I don't remember ever thinking twice about Vashti at the time. We were taught in Hebrew school that she had pimples, that she was vain, that she was disobedient, that she was wicked, and that she deserved to die. Certainly, it was never suggested that she might have had a sane and logical reason for refusing to appear--a sense of personal modesty or fear of what a room full of drunken men might do to a disrobed woman, queen or not (after all if the king had so little trouble banishing Vashti from this world, why would she suspect he would protect her from, say, something as trivial as gang-rape?). It wasn't until much later, attending Purim services in college, that in my boredom with the awkwardness of the reader, I started to study the megillah closely and realized that all the implications of Vashti as virago, termagant, hellion and whatever else were nowhere to be found in the text itself. In fact, her appearance is abbreviated, at best. All we know is that she refused to be the entertainment at the royal banquet (didn't they have harem girls for this sort of dirty work anyway?). Yes, it's true that one of the king's adviser's--one of the men who, I might add, did nothing to prevent the king from carrying out the final solution to the Jewish problem that Haman proposed, and is hence guilty by act of omission--when asked how Vashti ought to be punished for her disobedience, says that she not only sinned against the king, but also against all the men of Persia whose wives might be tempted to follow the queen's example, thus creating a full-fledged Lysistrata-type scenario. So this particular character advocated capital punishment for Vashti, but nowhere in the text's narration are we told of this woman's character at all. Nowhere does it indicate that she had designs on the Jewish people, or that she was ugly, blemished or anything else. How all these qualities have been attributed to her in the years since the megillah was written I don't know. Certainly, Judaism has a proud tradition of biblical interpretation by rabbis throughout the centuries--that is, in fact, what comprises the whole of the Talmud. But while it spices up the story--and enhances Esther's image as the righteous woman--there is no reason that Vashti must be portrayed as evil. This is an embellishment of myth, legend and tradition that has no textual basis.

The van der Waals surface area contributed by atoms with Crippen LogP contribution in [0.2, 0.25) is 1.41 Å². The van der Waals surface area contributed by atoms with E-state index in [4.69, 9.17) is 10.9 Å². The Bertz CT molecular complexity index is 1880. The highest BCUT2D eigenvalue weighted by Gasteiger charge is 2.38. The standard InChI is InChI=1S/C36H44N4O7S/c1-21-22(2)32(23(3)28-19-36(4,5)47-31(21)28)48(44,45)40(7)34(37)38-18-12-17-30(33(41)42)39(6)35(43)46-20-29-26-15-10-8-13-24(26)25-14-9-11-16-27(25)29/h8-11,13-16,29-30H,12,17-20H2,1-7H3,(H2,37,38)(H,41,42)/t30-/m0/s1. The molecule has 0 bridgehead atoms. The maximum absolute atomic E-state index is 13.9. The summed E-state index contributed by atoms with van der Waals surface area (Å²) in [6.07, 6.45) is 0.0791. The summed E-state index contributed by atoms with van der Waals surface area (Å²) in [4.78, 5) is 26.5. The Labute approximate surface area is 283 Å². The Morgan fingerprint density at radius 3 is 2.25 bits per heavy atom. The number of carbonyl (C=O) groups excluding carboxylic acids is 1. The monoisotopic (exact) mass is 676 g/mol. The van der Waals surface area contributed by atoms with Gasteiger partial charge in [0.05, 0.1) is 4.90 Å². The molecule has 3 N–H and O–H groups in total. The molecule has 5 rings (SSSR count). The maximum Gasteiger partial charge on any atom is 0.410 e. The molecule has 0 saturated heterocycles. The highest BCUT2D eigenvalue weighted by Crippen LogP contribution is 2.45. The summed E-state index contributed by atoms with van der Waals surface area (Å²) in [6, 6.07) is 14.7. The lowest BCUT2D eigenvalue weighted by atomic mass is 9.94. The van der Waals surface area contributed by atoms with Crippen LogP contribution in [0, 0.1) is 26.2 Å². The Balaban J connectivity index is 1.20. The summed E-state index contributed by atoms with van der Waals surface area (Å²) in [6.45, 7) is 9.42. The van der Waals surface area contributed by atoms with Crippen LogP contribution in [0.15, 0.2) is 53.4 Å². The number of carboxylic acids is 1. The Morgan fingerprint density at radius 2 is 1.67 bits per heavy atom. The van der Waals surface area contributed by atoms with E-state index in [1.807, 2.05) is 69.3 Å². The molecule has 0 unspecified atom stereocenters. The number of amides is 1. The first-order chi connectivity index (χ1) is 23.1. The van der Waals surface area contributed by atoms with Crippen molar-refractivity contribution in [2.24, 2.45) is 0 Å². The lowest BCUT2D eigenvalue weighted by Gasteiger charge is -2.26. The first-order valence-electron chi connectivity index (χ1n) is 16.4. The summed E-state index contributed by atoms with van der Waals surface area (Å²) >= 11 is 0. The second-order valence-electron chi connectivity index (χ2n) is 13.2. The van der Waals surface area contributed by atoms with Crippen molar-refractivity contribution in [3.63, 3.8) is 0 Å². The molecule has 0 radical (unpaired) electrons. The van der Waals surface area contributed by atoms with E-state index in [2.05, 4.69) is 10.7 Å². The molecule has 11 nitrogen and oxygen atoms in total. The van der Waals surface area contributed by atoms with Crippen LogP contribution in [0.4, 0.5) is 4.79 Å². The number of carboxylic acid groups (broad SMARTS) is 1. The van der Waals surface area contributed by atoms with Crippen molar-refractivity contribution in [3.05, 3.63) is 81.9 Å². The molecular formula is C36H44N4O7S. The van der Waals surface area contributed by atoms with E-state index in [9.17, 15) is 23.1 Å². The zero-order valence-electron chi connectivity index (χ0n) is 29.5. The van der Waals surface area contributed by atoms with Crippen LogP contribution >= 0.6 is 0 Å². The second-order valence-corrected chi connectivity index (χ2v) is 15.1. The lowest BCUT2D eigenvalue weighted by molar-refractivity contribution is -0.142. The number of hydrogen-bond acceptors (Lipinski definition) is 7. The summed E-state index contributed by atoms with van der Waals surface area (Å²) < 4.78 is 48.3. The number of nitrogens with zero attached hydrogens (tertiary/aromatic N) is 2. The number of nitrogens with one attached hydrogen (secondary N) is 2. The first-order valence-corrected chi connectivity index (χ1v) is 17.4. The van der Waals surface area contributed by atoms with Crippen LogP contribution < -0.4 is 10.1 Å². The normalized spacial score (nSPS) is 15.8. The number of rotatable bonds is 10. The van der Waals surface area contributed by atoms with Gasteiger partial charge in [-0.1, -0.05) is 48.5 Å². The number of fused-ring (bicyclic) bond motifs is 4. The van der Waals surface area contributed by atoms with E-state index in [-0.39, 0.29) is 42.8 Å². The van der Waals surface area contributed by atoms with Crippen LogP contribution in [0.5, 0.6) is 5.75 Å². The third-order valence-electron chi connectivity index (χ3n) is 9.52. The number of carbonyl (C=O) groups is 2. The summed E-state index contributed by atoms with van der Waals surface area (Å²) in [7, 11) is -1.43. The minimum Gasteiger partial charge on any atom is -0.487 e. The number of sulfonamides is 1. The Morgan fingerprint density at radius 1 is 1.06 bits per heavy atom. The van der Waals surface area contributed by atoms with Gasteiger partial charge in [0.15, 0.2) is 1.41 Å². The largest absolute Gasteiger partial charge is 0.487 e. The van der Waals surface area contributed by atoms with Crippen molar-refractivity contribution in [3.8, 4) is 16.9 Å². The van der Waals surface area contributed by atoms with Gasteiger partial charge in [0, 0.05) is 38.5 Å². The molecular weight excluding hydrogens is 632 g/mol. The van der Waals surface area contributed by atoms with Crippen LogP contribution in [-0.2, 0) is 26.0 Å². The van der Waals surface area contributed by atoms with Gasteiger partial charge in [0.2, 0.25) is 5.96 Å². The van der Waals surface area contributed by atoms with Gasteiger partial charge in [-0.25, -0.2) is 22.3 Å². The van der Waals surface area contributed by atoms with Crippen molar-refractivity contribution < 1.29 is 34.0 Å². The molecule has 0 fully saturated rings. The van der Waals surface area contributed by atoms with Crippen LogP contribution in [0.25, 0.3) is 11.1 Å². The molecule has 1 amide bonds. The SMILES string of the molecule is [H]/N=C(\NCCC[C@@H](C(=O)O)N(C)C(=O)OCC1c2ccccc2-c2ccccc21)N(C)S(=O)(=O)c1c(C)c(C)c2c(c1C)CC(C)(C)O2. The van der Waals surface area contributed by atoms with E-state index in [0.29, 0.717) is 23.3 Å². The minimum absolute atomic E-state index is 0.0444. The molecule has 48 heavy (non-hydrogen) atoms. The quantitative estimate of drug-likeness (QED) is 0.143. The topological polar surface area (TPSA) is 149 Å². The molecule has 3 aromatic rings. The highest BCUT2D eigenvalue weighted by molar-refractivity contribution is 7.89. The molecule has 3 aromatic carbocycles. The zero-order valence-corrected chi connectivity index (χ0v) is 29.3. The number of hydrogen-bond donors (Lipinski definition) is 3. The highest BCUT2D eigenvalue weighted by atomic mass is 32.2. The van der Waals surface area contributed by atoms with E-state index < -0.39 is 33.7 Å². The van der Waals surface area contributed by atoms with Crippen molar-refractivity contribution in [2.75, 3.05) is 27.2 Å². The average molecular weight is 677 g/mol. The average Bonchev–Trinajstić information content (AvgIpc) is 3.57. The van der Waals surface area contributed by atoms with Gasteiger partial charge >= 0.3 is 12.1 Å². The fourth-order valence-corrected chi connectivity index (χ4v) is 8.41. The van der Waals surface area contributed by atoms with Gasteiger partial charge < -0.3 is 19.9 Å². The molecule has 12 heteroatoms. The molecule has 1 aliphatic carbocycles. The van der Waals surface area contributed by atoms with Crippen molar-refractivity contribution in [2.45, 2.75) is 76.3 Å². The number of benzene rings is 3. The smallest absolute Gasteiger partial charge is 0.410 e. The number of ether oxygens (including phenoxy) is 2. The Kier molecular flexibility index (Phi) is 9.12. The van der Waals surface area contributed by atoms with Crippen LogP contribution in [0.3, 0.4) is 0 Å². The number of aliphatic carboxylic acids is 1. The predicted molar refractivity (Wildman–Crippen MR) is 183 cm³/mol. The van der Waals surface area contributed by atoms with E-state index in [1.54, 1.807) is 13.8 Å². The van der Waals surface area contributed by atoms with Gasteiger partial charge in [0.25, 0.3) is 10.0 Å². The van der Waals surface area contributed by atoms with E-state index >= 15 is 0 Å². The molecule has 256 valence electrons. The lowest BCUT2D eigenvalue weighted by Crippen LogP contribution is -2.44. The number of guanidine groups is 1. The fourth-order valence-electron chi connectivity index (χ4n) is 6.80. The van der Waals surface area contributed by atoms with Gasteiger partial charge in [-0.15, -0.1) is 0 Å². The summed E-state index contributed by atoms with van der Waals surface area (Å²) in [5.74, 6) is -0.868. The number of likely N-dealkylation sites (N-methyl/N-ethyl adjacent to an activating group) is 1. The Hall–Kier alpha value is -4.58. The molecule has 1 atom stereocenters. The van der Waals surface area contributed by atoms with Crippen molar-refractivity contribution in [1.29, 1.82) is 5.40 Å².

To say that the Bible offers short shrift to its female characters is to point out a tedious truism that has been remarked on often enough. It also overlooks the fact that the Bible, and certainly the Old Testament with its judgmental and jealous God, often makes its male characters look weak, unstable and corruptible as well. Even Moses is denied entry to the land of Canaan for a brief loss of faith. But most women in the Bible--even the good ones make their appearances as gossips, tramps and victims: Moses' sister Miriam gets leprosy for speaking badly of her brother's Ethiopian (read: black) wife Zipporah; the wife of Potifar tries to seduce his loyal adviser, Joseph, and instead ends up tearing his clothes off and sending him running naked for miles to escape her desires; Dinah and Tamar are rape victims; Leah, forced upon Jacob as a wife though he really wants to marry her prettier younger sister Rachel, is described as teary-eyed and morose, and is compensated for her lack of physical attractiveness with great fecundity; and, of course Eve, who was spawned of Adam's rib, brings down all of humanity by befriending the serpent and eating fruit from the Tree of Knowledge. Given these images, that Harold Bloom could suggest that the so-called Book of J was written by a woman seems either supremely silly or deliberately provocative.